In the United States, approximately 20% of the population experiences some form of disability and 10 % of cases are considered severe. This equates to three out of every 10 families being affected by disability. You spend time on app design or site SEO to drive traffic, but are you reaching everyone you could? The differently-abled are in the workforce and spend discretionary dollars, too, so you want them to be able to use your site or app without trouble.
What is Accessibility Testing?
Accessibility testing sounds simple but isn’t. Accessible design is the practice (and the law!) of making sure your digital content or platform can be used by the differently-abled. When we think of disabilities, we may think of the inability to see or to hear, but true accessibility accounts for a broad range of different ways-of-being. This includes differences in auditory, cognitive, neurological, physical, verbal, and visual processing. These differences mean that accessibility is more than simply testing your site with a screen reader (although that’s a good start)!
Legal Requirements for Accessibility
Testing your site or app for this significant portion of the population begins with knowing there are legal requirements for accessibility in place. The Department of Justice (DOJ) published the Americans with Disabilities Act (ADA) Standards for Accessible Design in September 2010. These standards state that all electronic and information technology must be accessible to people with disabilities. These standards, the Web Content Accessibility Guidelines 2.0 (WCAG), use four areas to determine if web or app content is considered accessible. These are:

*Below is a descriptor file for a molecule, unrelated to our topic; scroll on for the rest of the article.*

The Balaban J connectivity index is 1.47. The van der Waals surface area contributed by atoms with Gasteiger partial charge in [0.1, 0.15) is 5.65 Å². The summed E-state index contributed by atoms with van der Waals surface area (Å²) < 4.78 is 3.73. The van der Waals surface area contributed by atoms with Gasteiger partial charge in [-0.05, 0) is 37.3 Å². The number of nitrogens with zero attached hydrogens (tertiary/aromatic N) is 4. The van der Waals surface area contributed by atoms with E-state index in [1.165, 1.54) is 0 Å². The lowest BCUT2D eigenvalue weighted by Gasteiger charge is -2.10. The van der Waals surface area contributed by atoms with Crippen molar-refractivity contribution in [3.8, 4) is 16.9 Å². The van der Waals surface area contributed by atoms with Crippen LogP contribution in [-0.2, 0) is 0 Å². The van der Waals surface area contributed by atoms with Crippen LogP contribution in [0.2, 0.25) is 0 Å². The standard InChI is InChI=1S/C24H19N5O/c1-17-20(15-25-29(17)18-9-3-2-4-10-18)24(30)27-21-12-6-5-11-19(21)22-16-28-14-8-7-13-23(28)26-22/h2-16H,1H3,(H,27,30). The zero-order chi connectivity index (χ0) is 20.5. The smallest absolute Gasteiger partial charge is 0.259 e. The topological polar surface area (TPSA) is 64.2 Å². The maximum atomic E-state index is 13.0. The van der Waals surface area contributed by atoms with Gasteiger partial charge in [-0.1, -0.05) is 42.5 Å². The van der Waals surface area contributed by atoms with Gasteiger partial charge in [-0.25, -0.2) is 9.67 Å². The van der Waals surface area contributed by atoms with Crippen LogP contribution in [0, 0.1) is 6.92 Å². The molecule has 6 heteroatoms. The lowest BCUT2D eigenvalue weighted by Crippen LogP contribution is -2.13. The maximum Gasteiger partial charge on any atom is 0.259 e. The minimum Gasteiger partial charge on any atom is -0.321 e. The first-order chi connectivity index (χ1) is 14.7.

• Perceivable: Users must be able to perceive the information being presented
• Operable: Users must be able to operate the interface
• Understandable: Users must be able to understand the information as well as the operation of the interface
• Robust: Content must be robust enough that it can be interpreted reliably by a wide variety of user agents, including assistive technologies.
The WCAG provides a detailed set of guidelines for making web content accessible to people with a wide variety abilities. It is comprehensive, but incredibly detailed, and quite difficult to gain a rapid understanding of. The WCAG is also over 1000 pages combined! Without memorizing all 1000 pages, there are basic usability tests that can be done without exhaustive knowledge of accessibility technologies, laws, and experiences.